In Race 2, on the 3.12km National Circuit, it was more of the same from Murray Kent, who grabbed the lead off the start, didn’t look back, and wasn’t challenged either.
Chris Brown said earlier in the day that he didn’t think he’d be able to go with Kent, in the potential battle for victory, but in the end, he was only one second behind the race winner, at the end of the 10-lap race.
Once again, Matthew Haak was third over the line, but much further clear of the chasing BMW’s than he was at the end of race 1.
In Group B, a much calmer second race, on the back of that intense opener. After 10 laps, it was Michael Woodcroft claiming a seven-second victory over Rob Droder, while Leon Kemp was third home, in a strong showing from the BMW pilot.
In Group C, more of the same, with Murray Reilly claiming his second win of the day, ahead of Matthew Devitt, but this time round, it was Scott Kelly rounding out the podium – his fourth podium finish of the season thus far.
Due to time breakouts, Michael Woodcroft was unable to avoid being bumped up into Group A anymore, which threw the Group B round podium race wide open, with two races remaining on the program.
On the back of race 2, competitors faced a hectic 35-minute turnaround, back in the pit paddock, before they’d be back on the circuit for race 3.
It was particularly frantic for Gary Anger, as he was forced to replace a broken axle, and managed to do so, by the skin of his teeth – the Group B Commodore would be forced to start Race 3 from the rear of the grid, after only making it onto the circuit AFTER the field had been released for their sighting and formation laps.
In what seemed like no time at all, the cars were back out on the circuit for Race 3, which was run on the Clubman layout, and it will be remembered for some years to come – but for all the wrong reasons.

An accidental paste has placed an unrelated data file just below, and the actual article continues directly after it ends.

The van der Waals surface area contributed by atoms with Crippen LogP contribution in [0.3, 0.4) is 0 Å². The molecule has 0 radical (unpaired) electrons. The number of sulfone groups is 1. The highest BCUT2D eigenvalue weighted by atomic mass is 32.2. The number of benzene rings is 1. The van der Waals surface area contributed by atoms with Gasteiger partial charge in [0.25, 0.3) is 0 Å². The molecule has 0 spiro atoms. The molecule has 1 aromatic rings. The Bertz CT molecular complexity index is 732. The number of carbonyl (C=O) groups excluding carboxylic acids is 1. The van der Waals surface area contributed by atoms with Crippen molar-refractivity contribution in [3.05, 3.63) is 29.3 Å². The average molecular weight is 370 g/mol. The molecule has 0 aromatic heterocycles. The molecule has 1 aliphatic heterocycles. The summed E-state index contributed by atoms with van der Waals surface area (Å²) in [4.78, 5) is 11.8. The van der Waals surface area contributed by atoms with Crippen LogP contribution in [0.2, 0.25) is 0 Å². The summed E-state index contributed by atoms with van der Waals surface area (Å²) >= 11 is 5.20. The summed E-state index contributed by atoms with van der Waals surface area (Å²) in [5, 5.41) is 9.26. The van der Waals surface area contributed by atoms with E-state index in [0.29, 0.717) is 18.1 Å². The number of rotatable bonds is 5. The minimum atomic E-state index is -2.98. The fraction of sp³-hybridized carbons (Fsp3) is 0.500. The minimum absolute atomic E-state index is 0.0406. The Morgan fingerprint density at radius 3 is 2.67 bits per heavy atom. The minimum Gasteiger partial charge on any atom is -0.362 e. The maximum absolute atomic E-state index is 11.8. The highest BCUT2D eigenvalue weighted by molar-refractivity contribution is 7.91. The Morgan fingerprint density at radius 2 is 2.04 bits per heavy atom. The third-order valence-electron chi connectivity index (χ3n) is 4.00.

Mid-way through the race, Murray Reilly pulled off to the side of the circuit, on the exit of turn two, which rightly triggered a clampdown, and neutralised the race.
Reilly’s vehicle was towed to turn 3, where it was expected to be kept until the end of the race, however, as the race resumed, the recovery vehicle towed Reilly’s car back to pit-lane, on a HOT TRACK, in what was a monumental cock up.
Thankfully, for everyone concerned, quick thinking by drivers approaching the scene, enable them to navigate their way by cautiously and safely.
Circuit management has since advised that the driver of the recovery vehicle copped a good whack across the knuckles, for his part in the incident.
As for the race itself, Murray Kent was victorious, yet again, and, for the third race in succession, it was Chris Brown finishing immediately behind the Torana, and Matthew Haak rounding out the podium.
Behind the Holden trio, it was a long gap back to the BMW’s of Bellinger and Lange, who had the elbows out, on the run to the line, in the battle for fourth, with Bellinger doing enough to keep Lange at bay.
Behind them, John Swarbrooke was sixth in class, and Michael Woodcroft was seventh (12th outright), in his Group A debut.
It could’ve been a better result for Woody, but he looped it, coming on to the main straight, shortly after the aforementioned clampdown, which cost him several seconds, and track position.
In Group B, Leon Kemp nabbed his first win, in what was a very nice drive. After starting 9th, he dropped back to 10th on the opening lap, before slowly working his way through, to finish seventh outright, even passing Rob Droder.
Droder was second in the end, just ahead of Gary Anger, who drove from the rear of the grid to finish tenth outright.
In Group C, Murray Reilly’s demise opened the door for Matthew Devitt to grab his first win of the day, but Paul Bonaccorso had other ideas, and Devitt was forced to settle for second, again!
It was Bonaccorso’s first win of the season, and Ford’s second, on the back of Mark Hyde’s win in Race 3 at Lakeside. Andrew Knight rounded out the Group C podium, in that third race.
Speaking of Mark Hyde though, it was mechanical reliability that cost him at Lakeside, and again here. He was on the trailer at the end of Race 3, and on his way home, as was Scott Kelly, who’d encountered an issue with the ECU, which later resulted in a burnt hole in the piston, which put pay to his day.
Race 4 was staged under lights, and was a spectacular way to end a very long day at the office.
Just 21 cars took the green flag – 11 less than we saw on-track for qualifying at the beginning of the day.
Murray Kent completed his clean-sweep, but Chris Brown pushed him every step of the way – finishing just four-tenths behind Kent, after 10 laps of competition.
Behind them, Matthew Haak cruised to third, ensuring he’d leave Willowbank as the clear, outright championship leader.